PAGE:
I asked Zuckerburg what question could be put on the Y Combinator application that would detect people like him. And he said, “When was the first time you realized things were broken and you wanted to fix them?”

This song was mine. When was yours?

The Tracks of My Tears – Live At The Carter Barron Amphitheatre by Smokey Robinson & The Miracles

This audible book / performance from Smokey Robinson brilliantly combines autobiography, his co-founding of Motown Records, and the creative process behind the most memorable of his dozens of Top 40 hits. Smokey wrote over 4,000 songs, but it is his telling of the friendships and their exceptional moments that bring this home. The Miracles’ first disastrous rehearsal at the Apollo Theater being rescued by the great Ray Charles is such a time capsule.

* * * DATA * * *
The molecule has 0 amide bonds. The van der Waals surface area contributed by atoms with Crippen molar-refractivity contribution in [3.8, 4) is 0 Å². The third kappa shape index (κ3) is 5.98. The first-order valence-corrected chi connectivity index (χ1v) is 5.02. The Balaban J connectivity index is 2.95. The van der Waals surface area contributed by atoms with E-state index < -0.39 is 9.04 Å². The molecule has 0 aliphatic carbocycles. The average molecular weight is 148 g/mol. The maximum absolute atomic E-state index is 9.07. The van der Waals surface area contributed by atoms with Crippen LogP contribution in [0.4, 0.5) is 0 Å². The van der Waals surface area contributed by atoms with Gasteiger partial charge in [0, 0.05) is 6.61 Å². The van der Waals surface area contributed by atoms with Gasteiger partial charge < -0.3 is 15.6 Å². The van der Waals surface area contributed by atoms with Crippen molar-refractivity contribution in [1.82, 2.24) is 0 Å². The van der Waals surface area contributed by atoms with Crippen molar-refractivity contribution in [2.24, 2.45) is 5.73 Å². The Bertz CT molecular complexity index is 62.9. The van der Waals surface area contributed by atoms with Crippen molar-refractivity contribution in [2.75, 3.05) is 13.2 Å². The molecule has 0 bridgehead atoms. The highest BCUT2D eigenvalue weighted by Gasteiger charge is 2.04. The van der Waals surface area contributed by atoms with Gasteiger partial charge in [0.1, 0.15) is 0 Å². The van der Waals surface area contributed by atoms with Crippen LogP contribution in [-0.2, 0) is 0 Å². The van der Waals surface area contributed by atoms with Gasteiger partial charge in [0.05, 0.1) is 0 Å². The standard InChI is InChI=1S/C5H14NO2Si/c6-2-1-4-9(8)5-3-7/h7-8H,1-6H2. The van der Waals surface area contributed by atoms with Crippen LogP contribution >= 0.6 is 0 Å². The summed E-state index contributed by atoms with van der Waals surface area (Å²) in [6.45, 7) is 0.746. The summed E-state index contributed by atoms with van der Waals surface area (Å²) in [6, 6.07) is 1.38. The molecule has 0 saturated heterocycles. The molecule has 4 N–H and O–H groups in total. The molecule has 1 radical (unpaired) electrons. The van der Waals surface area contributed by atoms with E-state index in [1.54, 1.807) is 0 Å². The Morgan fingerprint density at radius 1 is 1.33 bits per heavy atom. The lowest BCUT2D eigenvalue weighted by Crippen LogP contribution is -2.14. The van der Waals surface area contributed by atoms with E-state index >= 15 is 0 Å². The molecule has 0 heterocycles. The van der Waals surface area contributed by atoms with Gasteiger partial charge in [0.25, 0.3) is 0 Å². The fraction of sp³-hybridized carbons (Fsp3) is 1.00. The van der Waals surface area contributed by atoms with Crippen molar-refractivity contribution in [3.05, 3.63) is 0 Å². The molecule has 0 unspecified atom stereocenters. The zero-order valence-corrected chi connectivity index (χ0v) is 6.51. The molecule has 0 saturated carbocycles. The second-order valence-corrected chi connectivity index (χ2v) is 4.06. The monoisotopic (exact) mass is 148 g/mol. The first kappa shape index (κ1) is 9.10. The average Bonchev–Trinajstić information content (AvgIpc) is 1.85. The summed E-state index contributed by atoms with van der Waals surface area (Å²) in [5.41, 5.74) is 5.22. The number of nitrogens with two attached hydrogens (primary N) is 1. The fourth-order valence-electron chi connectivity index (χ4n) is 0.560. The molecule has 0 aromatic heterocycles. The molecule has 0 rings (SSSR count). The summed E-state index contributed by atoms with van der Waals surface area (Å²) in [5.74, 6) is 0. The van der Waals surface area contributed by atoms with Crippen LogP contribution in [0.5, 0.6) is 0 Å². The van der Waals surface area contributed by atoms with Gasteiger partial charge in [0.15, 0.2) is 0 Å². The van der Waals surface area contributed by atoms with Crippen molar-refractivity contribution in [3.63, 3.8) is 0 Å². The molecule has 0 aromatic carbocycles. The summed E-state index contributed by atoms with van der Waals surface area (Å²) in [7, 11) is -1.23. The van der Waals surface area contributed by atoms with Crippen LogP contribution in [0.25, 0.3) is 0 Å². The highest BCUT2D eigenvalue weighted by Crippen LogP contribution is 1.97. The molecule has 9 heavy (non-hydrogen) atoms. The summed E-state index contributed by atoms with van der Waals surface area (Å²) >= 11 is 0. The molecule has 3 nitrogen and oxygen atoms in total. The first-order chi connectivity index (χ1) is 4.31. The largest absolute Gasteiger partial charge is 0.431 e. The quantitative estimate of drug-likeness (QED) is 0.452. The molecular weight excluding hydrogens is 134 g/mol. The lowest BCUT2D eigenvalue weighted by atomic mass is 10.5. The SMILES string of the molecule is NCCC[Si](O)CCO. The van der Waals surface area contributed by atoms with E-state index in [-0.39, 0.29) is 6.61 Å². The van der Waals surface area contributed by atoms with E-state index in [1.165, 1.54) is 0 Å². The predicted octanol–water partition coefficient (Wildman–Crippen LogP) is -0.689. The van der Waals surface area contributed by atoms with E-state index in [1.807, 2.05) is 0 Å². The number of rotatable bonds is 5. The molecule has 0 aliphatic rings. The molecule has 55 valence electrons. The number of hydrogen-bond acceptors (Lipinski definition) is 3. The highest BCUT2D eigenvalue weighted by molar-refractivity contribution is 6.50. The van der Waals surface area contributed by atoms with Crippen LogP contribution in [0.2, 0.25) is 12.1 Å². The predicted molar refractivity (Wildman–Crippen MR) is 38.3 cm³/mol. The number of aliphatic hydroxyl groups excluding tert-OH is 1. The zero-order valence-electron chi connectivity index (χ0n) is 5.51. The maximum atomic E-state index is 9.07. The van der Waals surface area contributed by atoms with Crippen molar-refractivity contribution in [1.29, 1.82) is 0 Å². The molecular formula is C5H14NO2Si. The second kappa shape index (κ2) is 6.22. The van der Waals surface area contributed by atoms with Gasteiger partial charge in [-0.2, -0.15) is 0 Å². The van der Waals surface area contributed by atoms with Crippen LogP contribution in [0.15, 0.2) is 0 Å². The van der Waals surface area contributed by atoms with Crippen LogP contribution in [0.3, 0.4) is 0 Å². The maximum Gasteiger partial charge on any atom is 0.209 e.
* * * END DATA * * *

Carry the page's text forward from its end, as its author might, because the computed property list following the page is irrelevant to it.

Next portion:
Learn to Fly – Live by Rockin’1000

I don’t need to become a brilliant musician. I just want to play well enough that I blend in with 999 other musicians. Guaranteed goose bumps when you watch the video version:

83 Medley – Live at the Oak Mountain Amphitheatre by John Mayer

And most my memories have escaped me
Or confused themselves with dreams
If heaven's all we want it to be
Send your prayers to me
Care of 1983

You pick your year. John Mayer chose 1983. I pick 1974—the year my older brother and I played through the entire 162 game Cubs season with Statis Pro Baseball and my little sister turned one years old.  

It’s Too Late – The Carnegie Hall Concert by Carole King

If you haven’t seen the musical “Beautiful”, spoiler alert—you will absolutely get your heart torn apart during this song. Ripped out, thrown on the ground, stomped on and then run over and flattened by the nearby M42 bus. Still, you don’t have to know the background story to feel this version’s raw declarative honesty. Of course, why wouldn’t it feel that way? This was Carole King’s very first concert performance in front of an audience.

It used to be so easy, livin' here with you